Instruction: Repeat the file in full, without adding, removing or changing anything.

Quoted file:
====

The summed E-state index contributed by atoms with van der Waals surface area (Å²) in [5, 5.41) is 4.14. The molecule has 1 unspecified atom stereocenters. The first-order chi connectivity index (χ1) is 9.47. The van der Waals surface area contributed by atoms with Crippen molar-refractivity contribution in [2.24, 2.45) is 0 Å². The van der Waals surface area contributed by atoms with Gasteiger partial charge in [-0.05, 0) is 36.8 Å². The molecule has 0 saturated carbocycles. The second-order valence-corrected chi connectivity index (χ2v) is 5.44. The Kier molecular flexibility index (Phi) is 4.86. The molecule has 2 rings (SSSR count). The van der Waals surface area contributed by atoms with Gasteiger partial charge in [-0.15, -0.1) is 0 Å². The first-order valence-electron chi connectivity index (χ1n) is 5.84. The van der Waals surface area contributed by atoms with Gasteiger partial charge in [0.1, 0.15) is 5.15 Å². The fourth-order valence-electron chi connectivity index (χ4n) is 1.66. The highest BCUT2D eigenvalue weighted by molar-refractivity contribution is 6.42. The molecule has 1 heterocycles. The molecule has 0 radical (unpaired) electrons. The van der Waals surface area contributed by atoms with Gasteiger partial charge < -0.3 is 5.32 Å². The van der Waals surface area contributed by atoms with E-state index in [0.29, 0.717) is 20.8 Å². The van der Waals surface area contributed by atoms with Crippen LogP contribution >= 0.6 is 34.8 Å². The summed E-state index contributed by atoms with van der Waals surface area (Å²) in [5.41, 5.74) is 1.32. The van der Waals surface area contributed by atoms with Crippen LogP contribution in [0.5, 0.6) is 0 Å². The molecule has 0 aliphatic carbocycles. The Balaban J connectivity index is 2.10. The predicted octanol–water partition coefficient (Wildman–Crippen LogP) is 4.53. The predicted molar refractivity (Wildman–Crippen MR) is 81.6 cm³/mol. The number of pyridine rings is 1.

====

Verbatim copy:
The summed E-state index contributed by atoms with van der Waals surface area (Å²) in [5, 5.41) is 4.14. The molecule has 1 unspecified atom stereocenters. The first-order chi connectivity index (χ1) is 9.47. The van der Waals surface area contributed by atoms with Crippen molar-refractivity contribution in [2.24, 2.45) is 0 Å². The van der Waals surface area contributed by atoms with Gasteiger partial charge in [-0.05, 0) is 36.8 Å². The molecule has 0 saturated carbocycles. The second-order valence-corrected chi connectivity index (χ2v) is 5.44. The Kier molecular flexibility index (Phi) is 4.86. The molecule has 2 rings (SSSR count). The van der Waals surface area contributed by atoms with Gasteiger partial charge in [-0.15, -0.1) is 0 Å². The first-order valence-electron chi connectivity index (χ1n) is 5.84. The van der Waals surface area contributed by atoms with Gasteiger partial charge in [0.1, 0.15) is 5.15 Å². The fourth-order valence-electron chi connectivity index (χ4n) is 1.66. The highest BCUT2D eigenvalue weighted by molar-refractivity contribution is 6.42. The molecule has 1 heterocycles. The molecule has 0 radical (unpaired) electrons. The van der Waals surface area contributed by atoms with Gasteiger partial charge < -0.3 is 5.32 Å². The van der Waals surface area contributed by atoms with E-state index in [0.29, 0.717) is 20.8 Å². The van der Waals surface area contributed by atoms with Crippen LogP contribution >= 0.6 is 34.8 Å². The summed E-state index contributed by atoms with van der Waals surface area (Å²) in [5.41, 5.74) is 1.32. The van der Waals surface area contributed by atoms with Crippen LogP contribution in [0.5, 0.6) is 0 Å². The molecule has 0 aliphatic carbocycles. The Balaban J connectivity index is 2.10. The predicted octanol–water partition coefficient (Wildman–Crippen LogP) is 4.53. The predicted molar refractivity (Wildman–Crippen MR) is 81.6 cm³/mol. The number of pyridine rings is 1.